It's not as easy being vegetarian here as it is in Britain, lots of stuff is still cooked in beef fat and you still find it in biscuits and things like oven chips, hash browns etc. Pastry is often made with lard (not that I should be eating pastry anyway) and options are often more limited when eating out. It's not quite 70's Britain in terms of shopping even if it is in terms of public perception in many ways as large supermarkets do stock soymilk and tofu etc as well as a reasonable organics/wholefood/free from... sections. I know several former British vegetarians who having come here have gone back to eating meat/fish saying they'd rather eat good locally farmed meat/fish than yet another quiche which is probably made with lard, won't have vegetarian cheese in it and quite possibly has ham lurking at the bottom anyway. Of course it depends on where you chose to eat but generally works canteens have a long way to go yet!

Supporting local business/farmers, and not the multinationals makes a small nation economy more viable. Shipping goods in requires extra packaging, oil for transportation, added costs which result in either more expensive products on the shelves or poorer working conditions and wages at the point of origin. I can't see me personally ever moving over to eating meat or fish but as long as the farming methods are sustainable and not cruel I don't have a problem with others doing so. I was helping herd cows last week (after a fashion, and accompanied by a pukeko and a piwakawaka a fair bit of the way!) - yes they'll end up on someones plate but those cows are loved and whilst they weren't so happy about the knee deep mud at one point along the way they get a good life - not too many of them, plenty space and good grazing and farmers who care. I can cope with that.


Something strange is happening to my life - when I got up this morning I checked the (Australia v New Zealand) rugby result before the (England v Pakistan) cricket, all very strange... anyway the right teams won in both!

I can't believe a week has gone by already since we were all sitting watching the All Blacks game in Kaitaia - well ok, I'll rephrase that, most people were watching the game - Sarah, Ryan and I were singing 'Little Bunny FooFoo...' for half of it!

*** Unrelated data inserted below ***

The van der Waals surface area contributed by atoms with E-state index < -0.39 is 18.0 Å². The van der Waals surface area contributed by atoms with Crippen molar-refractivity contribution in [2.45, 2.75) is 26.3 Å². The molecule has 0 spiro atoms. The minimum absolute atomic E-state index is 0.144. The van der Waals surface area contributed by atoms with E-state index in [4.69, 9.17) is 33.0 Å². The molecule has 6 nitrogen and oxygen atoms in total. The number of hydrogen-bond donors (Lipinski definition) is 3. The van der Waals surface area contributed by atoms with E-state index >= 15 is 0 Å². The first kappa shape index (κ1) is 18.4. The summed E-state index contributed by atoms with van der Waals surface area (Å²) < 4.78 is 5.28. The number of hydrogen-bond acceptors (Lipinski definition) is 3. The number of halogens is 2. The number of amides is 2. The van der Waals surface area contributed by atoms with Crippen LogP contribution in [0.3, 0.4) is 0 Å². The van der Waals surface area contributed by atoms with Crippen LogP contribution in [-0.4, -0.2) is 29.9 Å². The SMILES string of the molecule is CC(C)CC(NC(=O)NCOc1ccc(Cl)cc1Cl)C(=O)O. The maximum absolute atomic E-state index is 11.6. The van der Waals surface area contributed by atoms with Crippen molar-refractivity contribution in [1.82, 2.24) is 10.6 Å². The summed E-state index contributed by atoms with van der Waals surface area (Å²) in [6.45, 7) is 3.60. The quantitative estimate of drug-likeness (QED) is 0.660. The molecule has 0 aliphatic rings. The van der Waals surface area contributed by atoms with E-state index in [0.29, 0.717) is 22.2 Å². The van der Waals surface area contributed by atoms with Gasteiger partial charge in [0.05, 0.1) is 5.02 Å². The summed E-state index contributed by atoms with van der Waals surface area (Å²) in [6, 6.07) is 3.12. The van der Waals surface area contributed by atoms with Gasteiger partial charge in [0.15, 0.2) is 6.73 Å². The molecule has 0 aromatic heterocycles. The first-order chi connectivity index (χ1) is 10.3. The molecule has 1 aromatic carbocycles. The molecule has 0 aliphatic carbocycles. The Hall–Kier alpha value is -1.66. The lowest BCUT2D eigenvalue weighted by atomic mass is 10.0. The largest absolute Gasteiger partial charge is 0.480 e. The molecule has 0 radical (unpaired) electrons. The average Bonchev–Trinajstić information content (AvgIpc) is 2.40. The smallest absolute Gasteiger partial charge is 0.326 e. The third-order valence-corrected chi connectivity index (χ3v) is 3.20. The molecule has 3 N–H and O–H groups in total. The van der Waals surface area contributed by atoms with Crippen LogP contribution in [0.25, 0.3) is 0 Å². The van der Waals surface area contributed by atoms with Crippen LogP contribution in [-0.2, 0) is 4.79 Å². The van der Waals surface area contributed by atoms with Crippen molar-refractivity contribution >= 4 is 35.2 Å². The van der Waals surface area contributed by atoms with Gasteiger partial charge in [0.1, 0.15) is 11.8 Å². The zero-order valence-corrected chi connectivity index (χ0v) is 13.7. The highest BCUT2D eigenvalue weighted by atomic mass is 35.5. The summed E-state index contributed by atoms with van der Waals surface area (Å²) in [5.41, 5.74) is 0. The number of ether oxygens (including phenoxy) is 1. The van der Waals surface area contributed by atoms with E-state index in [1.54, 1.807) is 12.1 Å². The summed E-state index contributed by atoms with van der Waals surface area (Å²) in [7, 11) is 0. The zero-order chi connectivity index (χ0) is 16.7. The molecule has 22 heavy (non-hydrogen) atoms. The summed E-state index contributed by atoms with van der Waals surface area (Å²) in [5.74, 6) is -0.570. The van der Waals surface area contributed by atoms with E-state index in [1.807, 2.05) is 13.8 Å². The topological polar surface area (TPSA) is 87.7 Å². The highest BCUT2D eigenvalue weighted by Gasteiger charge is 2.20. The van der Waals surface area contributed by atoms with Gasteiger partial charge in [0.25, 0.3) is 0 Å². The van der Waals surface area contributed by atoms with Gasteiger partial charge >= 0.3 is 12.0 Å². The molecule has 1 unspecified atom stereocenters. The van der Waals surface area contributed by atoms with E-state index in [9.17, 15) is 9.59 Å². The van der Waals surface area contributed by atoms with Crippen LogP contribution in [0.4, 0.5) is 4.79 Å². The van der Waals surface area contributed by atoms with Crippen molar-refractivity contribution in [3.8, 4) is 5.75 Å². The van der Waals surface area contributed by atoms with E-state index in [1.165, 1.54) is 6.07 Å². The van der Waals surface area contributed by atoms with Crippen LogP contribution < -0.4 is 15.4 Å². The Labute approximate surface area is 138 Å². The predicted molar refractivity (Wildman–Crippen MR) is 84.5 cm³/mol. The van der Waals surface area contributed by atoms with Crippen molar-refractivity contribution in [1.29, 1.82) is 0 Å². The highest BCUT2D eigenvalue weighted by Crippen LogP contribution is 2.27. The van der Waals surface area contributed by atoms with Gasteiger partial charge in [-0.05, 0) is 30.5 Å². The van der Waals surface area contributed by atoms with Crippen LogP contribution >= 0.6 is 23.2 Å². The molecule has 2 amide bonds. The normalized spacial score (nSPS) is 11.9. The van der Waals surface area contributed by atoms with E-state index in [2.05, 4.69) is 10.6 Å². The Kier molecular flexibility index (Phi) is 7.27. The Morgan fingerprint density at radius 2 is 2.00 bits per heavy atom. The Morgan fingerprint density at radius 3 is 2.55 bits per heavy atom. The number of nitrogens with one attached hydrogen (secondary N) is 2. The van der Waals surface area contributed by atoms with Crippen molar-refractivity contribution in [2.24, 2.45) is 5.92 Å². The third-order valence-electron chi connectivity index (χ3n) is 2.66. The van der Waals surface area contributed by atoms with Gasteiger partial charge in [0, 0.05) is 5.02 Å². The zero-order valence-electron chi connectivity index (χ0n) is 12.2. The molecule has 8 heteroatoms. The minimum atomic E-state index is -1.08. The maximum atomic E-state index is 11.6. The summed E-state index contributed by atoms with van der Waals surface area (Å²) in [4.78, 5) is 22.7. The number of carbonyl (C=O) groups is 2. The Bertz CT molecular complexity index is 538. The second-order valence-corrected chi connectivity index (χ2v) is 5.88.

As anyone who has checked out my photos will have realised Karl bunked off uni and came with us in the end =) I had such a fantastic time up there. The days we went to Matai Beach and the Ahipara sandhills were so reminiscent of childhood holidays with my cousins. The 'well there used to be a path' scrambling through bush and scrub Tailby Tours were far much more of an adventure than a more straightforward route would have been and a lot more fun than your bog standard tourist option. For me it's far more about who you share the journey with and the fun along the way than actually getting someplace. It didn't really matter where we ended up. Sharing stories of childhood and having the boys with us on the sandhills just reinforced the sense of connecting those physically and chronologically distant parts of my life.

I've had a great fondness for Northland since I went there with Si & Susie two and a half years ago. It's where I first fell in love with this country, a love that has deepened no end since then. You'd think being in the southern hemisphere it'd be the south of the south I'd feel drawn to most but there's a stubborn streak in me (!) that is determinedly northern, no matter where! It was so good to be away from the city, especially after Auckland. I do like Wellington a lot but 'my Welly' is basically Mt Victoria and the waterfront - the rest might as well not be there most of the time, what makes Welly special for me is the people. But up there being surrounded by rolling countryside (my favourite terrain - up and down but not too steep), native bush, windswept coastline and yet in a place big enough to have food in the shops I can eat (as a dairy & wheat intolerant vegetarian!) was wonderful enough in itself. Combine that with four generations of Tailbys and warm weather (yes! Boy does it feel cold back here...) and holidays just don't come much better really =)

So many memories to bring home with me. Can't wait to go back, altho' I really am going to have to get more competent on a pedally bike if I'm to get around up there without relying on lifts!

Wednesday, July 26, 2006

back again

Well for the first time ever I came around the corner to see the lights of Wellington ahead of me and thought 'oh, Wellington...' rather than 'Yay! Wellington =) '.

The tugs that have been gently working away on me over recent months have grown stronger and the next steps are seeming clearer. Don't quite know how things will all work out (no big change there then!) but there is a clear sense now of it being more than wishful thinking and a bigger picture is beginning to emerge.